New Doors Open For U.S. Flock Industry

CHERRYVILLE, N.C. — May 9, 2023 — This spring, Spectro Coating in Leominster, Mass., shut its doors. Spectro was one of the largest flock providers in the United States and several factors were involved with its decision to close. For one, the owners — Hemendra Shah and his son Raj Shah — decided to begin focusing their expertise on various flock consulting and sales projects and equipment installations in the United States and overseas.

In addition, the flocking sectors that his company serviced — including traditional flock applied to upholstery and greeting cards — had begun to wane, and they had a fabulous offer on the building in Leominster where Spectro had operations.

But as they say, when one door closes, another is bound to open. And in this case, others in the U.S. flock industry have benefited dramatically from the Shahs’ decision.

Two well-known flock companies have taken over large pieces of Spectro Coating and Claremont Flock, a division of Spectro, and in the process are expanding manufacturing operations, hiring new talent, collaborating with scientists and engineers under NDA to explore new, high tech applications for flock and are opening up new product lines.

Fifield Fabrics — which has offices in Hingham, Mass., China and Hong Kong — purchased laminating equipment from Spectro, and bought a great deal of its inventory.

“We’ve taken over much of Spectro’s business,” said Todd Der Manouelian, president of Fifield Fabrics and National Velour. “We’ve increased our inventory by 50 percent and are now the only flock company in the US with a commitment to carrying stock rolled goods.  With this expansion, we now are offering 14 lines of flock on our floor and all but one of these is manufactured in the US.”

Fifleld is well positioned in what has become a growing sector of the flock industry — high end displays for companies such as Tiffany’s, Ralph Lauren, Rolex, and luxury shoe, handbag and accessory brands. Der Manouelian said they are also exploring other new, higher end markets.

Cellusuede Products Inc., which is a large supplier of precision cut flock based in Rockford, Ill., purchased cutting machinery and inventory from Claremont Flock, a division of Spectro that sold precision and random cut flock to a variety of industries, including automotive. “We’ve always competed with Claremont, and now we are taking on $3 million in new business, while adding a second shift and looking for new talent,” said Andy Honkamp, company president.

Although in business for 85 years, Cellusuede has started focusing on a number of new industry sectors that have begun opening up for flock in the US. “The projects we are working on are very exciting and we’re signing more and more NDA’s,” Honkamp said.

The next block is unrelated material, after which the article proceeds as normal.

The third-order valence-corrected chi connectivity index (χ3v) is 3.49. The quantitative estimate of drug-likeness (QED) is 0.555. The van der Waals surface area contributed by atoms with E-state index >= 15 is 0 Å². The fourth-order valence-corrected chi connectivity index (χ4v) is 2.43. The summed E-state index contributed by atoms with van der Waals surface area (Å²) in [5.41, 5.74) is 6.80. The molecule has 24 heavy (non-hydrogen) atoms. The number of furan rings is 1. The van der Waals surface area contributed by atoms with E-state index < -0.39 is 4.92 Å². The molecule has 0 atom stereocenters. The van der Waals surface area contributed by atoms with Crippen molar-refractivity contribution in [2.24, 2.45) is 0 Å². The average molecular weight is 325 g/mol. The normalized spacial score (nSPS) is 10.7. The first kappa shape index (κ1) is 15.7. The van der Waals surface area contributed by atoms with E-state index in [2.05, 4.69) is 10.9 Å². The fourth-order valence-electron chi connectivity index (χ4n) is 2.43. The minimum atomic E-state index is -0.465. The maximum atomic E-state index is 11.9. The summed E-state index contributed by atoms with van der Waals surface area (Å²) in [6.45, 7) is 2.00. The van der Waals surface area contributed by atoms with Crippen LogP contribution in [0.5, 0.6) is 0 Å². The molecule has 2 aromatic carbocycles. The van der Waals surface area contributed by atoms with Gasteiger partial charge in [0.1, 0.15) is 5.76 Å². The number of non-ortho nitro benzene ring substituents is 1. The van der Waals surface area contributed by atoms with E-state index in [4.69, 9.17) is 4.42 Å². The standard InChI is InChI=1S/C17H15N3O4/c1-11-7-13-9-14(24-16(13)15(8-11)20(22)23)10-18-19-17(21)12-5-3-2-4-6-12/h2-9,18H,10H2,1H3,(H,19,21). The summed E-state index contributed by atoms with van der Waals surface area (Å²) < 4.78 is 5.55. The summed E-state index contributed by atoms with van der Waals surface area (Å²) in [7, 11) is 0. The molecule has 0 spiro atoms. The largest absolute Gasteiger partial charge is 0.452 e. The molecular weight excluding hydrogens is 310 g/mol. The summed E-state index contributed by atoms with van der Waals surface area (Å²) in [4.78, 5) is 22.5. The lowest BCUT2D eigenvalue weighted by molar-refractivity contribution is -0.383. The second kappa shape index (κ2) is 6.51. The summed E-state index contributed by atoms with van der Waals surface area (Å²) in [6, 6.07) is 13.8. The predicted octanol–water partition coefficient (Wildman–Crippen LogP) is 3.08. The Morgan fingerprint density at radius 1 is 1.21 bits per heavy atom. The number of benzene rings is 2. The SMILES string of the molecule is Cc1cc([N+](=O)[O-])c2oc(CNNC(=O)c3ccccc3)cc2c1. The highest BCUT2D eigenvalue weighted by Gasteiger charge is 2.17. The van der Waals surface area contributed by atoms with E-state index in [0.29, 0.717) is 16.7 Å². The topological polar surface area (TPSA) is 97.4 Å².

This includes developing flock for 3-D printers, smart fabrics,  bio sensors and shock-absorbing flock foam for NFL helmets. Honkamp added that they are even developing flock from aramid fibers — best known as Kevlar, which is used in body armor. “Aramid fiber is one that has a future,” he said. “It’s difficult to work with, difficult to cut, but we figured it out.”

Douglas W. Russell Jr., president of Middlesex Research Manufacturing Co. Inc. also stopped by Spectro before it closed to purchase equipment. Middlesex is located nearby in Hudson, Mass.

“In addition to its toll coating operations, Middlesex will continue to supply rolls of flocked goods to the jewelry box and table pad industries as well as selling cut and dyed flock by itself,” said Russell. “We have exactly the same capabilities that Spectro/Claremont had and are willing to run smaller minimums which can be attractive to some customers.”

“All in all, it was a sad thing to see them fold,” Russell added, “but hopefully the rest of us can pick up where they left off and supply all of their former customers with the flocked and coated products they need so that American manufacturers can continue to source within the United States and avoid the temptation to purchase abroad.”

“This truly is a sad day for those of us who have worked with Hemendra and his son Raj,” said Steve Rosenthal, managing director of the American Flock Association. “Raj is on the AFA Executive Committee, and word on the street has it that he will remain in the industry, consulting for one or more of our members. We hope this is true. We’ve even heard that he and his father may continue working together in this capacity. Their institutional knowledge and technical acumen can benefit the industry — especially now with so many new and fascinating flock applications on the horizon.”

Honkamp agreed with Rosenthal’s assessment about that new horizon for flock. “There’s a lot of untapped product development potential out there,” he said. “There are so many things flock can be used for in a functional way.”

Posted: May 9, 2023

Source: The American Flock Association (AFA)